These issuers, while understanding that ICOs are securitizations of user interest, missed the mark. Their ICOs are illiquid and limit participation to the wealthy. Investors won’t have the ability to trade those tokens, and are stuck with illiquid (untradeable) securities that have the same issues as those associated with traditional venture funding – waiting for a buyout event or going public (which is extremely rare) before investors can realize a return on their investment.
Issue 2: ICOs vs. Traditional Securities Issued Over a Blockchain
Opportunistic companies are also trying to use the concept of an ICO, turning an innovative method of monetizing an ecosystem into a cheap marketing ploy. The most frustrating example of this practice are companies who say they are raising capital for an ICO, but in reality they are just issuing traditional equity or debt securities that are represented by a cryptographic token. These aren’t ICOs, but rather traditional securities registered (like a transfer agent’s log) over a blockchain. While many (including me) believe blockchain securities are the future of securities ownership, a preferred equity token is not an ICO. It is a traditional security that is issued over a blockchain.
Securities issued over a blockchain MUST be distinguished from ICOs. An appropriate definition of an ICO in 2018 is the following: an ICO is a securitization of user interest. It is not a debt or equity security, but rather a new type of security – an investment whose value is related to the user’s interest in an ecosystem and the utility of the actual token in that ecosystem. It is essential that the industry understands the difference.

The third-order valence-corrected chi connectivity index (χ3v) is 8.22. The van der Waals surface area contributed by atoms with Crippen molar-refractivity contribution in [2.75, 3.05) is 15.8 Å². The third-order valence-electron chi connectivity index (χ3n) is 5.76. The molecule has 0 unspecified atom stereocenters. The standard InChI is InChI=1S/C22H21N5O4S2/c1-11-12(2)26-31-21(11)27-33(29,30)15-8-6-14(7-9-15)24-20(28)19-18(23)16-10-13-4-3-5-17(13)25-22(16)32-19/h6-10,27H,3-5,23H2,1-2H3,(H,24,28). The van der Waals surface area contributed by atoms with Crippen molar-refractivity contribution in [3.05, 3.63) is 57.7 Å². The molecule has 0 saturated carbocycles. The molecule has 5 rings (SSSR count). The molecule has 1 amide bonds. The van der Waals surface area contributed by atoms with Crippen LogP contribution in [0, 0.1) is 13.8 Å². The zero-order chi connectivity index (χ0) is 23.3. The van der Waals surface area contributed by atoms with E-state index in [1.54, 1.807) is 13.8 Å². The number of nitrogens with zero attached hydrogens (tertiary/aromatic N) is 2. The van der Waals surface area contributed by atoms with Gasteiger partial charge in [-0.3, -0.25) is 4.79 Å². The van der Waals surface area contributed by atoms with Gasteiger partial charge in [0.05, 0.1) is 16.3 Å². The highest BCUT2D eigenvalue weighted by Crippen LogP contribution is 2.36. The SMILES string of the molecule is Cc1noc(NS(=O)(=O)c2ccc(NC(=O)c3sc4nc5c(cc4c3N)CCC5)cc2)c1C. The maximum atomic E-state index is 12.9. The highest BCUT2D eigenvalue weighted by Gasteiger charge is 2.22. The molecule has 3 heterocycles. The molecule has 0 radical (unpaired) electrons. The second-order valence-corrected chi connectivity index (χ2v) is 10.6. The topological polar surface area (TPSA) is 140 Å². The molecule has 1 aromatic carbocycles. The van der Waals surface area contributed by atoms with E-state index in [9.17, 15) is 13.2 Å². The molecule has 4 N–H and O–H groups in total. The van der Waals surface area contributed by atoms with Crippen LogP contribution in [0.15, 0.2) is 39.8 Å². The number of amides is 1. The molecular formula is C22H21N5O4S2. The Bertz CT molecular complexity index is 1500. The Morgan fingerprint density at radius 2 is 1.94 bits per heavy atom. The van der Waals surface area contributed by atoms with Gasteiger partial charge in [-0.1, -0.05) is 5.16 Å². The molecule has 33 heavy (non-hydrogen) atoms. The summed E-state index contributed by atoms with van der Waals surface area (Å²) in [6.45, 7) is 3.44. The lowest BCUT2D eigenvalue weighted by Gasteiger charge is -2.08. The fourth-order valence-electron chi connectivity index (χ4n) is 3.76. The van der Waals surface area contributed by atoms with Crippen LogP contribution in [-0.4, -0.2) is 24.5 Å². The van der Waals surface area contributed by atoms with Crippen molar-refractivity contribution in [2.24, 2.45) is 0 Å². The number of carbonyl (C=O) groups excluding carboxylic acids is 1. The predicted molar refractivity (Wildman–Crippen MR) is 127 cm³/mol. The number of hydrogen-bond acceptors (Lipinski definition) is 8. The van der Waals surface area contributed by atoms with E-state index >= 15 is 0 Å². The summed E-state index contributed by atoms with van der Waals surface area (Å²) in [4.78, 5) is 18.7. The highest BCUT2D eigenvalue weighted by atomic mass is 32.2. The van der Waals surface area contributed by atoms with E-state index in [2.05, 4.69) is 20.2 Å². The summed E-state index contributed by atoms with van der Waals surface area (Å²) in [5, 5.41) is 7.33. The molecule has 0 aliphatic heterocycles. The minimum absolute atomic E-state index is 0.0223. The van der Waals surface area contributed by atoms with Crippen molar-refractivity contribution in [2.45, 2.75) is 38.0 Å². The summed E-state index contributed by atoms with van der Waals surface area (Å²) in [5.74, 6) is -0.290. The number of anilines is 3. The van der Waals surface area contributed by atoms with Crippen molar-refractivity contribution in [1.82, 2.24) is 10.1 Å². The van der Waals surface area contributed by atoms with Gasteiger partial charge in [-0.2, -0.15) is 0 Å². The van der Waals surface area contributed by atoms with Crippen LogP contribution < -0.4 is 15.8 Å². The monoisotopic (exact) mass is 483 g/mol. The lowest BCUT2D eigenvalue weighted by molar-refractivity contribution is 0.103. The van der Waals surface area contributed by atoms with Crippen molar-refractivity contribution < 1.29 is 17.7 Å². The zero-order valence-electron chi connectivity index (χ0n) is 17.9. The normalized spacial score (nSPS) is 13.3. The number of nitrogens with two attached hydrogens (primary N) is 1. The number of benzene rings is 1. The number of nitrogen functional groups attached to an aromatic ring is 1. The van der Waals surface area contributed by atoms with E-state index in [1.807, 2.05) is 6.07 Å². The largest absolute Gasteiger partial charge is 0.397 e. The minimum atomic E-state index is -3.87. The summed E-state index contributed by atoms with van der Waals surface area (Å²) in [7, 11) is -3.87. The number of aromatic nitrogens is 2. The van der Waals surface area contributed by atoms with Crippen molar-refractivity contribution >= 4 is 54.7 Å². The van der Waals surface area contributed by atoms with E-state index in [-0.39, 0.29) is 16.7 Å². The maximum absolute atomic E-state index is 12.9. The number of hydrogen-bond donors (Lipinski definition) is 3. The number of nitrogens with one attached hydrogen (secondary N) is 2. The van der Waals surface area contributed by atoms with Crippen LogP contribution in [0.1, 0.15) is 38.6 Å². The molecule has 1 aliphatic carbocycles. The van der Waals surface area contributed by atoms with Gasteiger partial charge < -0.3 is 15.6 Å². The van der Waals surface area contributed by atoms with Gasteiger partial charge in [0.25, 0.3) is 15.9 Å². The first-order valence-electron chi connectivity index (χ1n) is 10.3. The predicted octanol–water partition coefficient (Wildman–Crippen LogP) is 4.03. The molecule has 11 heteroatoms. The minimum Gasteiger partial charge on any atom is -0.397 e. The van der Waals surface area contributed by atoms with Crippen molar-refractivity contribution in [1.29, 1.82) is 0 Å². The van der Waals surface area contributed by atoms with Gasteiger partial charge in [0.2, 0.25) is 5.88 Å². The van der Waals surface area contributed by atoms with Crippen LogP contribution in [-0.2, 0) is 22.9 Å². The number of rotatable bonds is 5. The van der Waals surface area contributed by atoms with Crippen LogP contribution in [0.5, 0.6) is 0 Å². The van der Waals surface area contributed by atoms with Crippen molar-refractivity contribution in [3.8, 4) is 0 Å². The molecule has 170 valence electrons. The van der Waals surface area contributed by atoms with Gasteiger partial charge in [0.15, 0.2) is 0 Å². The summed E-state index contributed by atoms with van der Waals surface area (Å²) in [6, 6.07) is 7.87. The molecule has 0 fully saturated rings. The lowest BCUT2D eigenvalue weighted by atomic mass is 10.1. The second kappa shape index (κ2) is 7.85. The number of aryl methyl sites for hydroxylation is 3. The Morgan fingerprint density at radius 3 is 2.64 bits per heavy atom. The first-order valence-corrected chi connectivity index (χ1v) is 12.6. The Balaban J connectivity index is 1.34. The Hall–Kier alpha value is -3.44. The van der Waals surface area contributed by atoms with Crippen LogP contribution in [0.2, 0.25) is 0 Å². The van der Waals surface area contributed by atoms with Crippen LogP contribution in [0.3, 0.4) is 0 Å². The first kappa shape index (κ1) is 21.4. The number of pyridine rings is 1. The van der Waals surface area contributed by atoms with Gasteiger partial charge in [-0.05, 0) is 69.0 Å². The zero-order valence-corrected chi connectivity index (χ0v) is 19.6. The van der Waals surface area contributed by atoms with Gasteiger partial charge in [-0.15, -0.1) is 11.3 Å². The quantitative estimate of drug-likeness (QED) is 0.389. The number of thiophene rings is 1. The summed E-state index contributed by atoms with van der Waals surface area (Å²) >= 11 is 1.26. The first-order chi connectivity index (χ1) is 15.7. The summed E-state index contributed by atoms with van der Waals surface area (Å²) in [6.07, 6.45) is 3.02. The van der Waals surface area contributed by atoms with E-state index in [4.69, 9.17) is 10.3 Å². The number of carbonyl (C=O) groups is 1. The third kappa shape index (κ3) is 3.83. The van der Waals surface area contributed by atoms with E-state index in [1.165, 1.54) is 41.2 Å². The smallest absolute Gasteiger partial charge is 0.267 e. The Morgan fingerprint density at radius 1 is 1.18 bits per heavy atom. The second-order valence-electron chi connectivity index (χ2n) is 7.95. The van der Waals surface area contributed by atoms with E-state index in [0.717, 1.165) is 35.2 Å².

In late March, a company tried to issue a blockchain security for a building. Such cryptographic tokens represent ownership in the building and trade over blockchain. That is a traditional Reg D security, and not an ICO. The company received news coverage for being the first company to sell interests in a building using a blockchain. However, many companies have sold interests in real property online. This company is doing the same thing – basically putting lipstick on a pig.
So how do we define an ICO?
ICOs are innovative ways to unleash/monetize potential value from the user interest in an ecosystem. ICO tokens represent a new type of security whose value is related to the user appetite in that ecosystem (daily average use, recurring use, etc.). Ideally, an ICO should be available to all types of investors (accredited and non-accredited) and be freely tradable when the underlying network goes live.
With ICOs officially coming under the FSLs regime, the industry should take a moment to reflect on what an ICO is and will be under the FSLs before it morphs from a genuine innovation into a marketing ploy.